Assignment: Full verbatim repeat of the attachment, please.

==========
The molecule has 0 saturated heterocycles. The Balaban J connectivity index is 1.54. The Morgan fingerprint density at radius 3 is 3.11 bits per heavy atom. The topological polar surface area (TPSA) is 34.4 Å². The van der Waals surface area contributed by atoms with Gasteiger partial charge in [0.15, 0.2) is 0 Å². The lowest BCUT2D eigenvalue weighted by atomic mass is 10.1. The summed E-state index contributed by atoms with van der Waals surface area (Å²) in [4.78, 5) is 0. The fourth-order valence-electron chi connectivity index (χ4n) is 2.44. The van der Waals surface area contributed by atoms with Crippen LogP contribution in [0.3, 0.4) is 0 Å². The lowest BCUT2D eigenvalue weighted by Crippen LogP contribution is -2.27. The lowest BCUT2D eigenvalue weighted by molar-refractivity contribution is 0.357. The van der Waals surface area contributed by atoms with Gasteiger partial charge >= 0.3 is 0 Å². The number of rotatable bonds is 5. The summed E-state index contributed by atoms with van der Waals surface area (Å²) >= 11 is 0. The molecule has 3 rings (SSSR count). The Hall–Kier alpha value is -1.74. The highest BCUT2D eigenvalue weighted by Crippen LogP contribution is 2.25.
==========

The molecule has 0 saturated heterocycles. The Balaban J connectivity index is 1.54. The Morgan fingerprint density at radius 3 is 3.11 bits per heavy atom. The topological polar surface area (TPSA) is 34.4 Å². The van der Waals surface area contributed by atoms with Gasteiger partial charge in [0.15, 0.2) is 0 Å². The lowest BCUT2D eigenvalue weighted by atomic mass is 10.1. The summed E-state index contributed by atoms with van der Waals surface area (Å²) in [4.78, 5) is 0. The fourth-order valence-electron chi connectivity index (χ4n) is 2.44. The van der Waals surface area contributed by atoms with Crippen LogP contribution in [0.3, 0.4) is 0 Å². The lowest BCUT2D eigenvalue weighted by Crippen LogP contribution is -2.27. The lowest BCUT2D eigenvalue weighted by molar-refractivity contribution is 0.357. The van der Waals surface area contributed by atoms with Gasteiger partial charge >= 0.3 is 0 Å². The number of rotatable bonds is 5. The summed E-state index contributed by atoms with van der Waals surface area (Å²) >= 11 is 0. The molecule has 3 rings (SSSR count). The Hall–Kier alpha value is -1.74. The highest BCUT2D eigenvalue weighted by Crippen LogP contribution is 2.25.